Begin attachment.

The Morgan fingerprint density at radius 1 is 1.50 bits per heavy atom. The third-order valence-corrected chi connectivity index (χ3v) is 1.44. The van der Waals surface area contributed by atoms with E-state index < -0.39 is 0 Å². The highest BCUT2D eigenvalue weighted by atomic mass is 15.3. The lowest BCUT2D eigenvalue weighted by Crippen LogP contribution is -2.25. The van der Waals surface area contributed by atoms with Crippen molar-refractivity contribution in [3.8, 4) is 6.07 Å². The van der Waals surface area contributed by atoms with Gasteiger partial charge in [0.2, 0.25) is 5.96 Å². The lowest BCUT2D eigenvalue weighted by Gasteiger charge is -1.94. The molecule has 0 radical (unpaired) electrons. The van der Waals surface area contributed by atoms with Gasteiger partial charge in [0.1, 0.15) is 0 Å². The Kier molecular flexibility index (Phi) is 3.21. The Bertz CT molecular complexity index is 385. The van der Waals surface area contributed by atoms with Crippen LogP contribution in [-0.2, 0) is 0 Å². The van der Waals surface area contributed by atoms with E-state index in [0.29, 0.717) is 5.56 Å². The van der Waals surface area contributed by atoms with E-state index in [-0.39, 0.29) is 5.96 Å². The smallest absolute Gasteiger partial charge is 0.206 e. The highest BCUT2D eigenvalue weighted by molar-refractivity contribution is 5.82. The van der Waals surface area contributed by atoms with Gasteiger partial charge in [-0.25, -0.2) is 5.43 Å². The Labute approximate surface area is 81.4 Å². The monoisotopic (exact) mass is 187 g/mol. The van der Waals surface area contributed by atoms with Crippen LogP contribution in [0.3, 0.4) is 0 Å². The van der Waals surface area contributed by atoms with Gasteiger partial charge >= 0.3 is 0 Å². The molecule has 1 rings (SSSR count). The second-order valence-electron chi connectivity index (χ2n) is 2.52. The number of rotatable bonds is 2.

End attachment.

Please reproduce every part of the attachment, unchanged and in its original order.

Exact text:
The Morgan fingerprint density at radius 1 is 1.50 bits per heavy atom. The third-order valence-corrected chi connectivity index (χ3v) is 1.44. The van der Waals surface area contributed by atoms with E-state index < -0.39 is 0 Å². The highest BCUT2D eigenvalue weighted by atomic mass is 15.3. The lowest BCUT2D eigenvalue weighted by Crippen LogP contribution is -2.25. The van der Waals surface area contributed by atoms with Crippen molar-refractivity contribution in [3.8, 4) is 6.07 Å². The van der Waals surface area contributed by atoms with Gasteiger partial charge in [0.2, 0.25) is 5.96 Å². The lowest BCUT2D eigenvalue weighted by Gasteiger charge is -1.94. The molecule has 0 radical (unpaired) electrons. The van der Waals surface area contributed by atoms with Gasteiger partial charge in [0.1, 0.15) is 0 Å². The Kier molecular flexibility index (Phi) is 3.21. The Bertz CT molecular complexity index is 385. The van der Waals surface area contributed by atoms with Crippen LogP contribution in [-0.2, 0) is 0 Å². The van der Waals surface area contributed by atoms with E-state index in [0.29, 0.717) is 5.56 Å². The van der Waals surface area contributed by atoms with E-state index in [-0.39, 0.29) is 5.96 Å². The smallest absolute Gasteiger partial charge is 0.206 e. The highest BCUT2D eigenvalue weighted by molar-refractivity contribution is 5.82. The van der Waals surface area contributed by atoms with Gasteiger partial charge in [-0.25, -0.2) is 5.43 Å². The Labute approximate surface area is 81.4 Å². The monoisotopic (exact) mass is 187 g/mol. The van der Waals surface area contributed by atoms with Crippen LogP contribution in [0.3, 0.4) is 0 Å². The van der Waals surface area contributed by atoms with Gasteiger partial charge >= 0.3 is 0 Å². The molecule has 1 rings (SSSR count). The second-order valence-electron chi connectivity index (χ2n) is 2.52. The number of rotatable bonds is 2.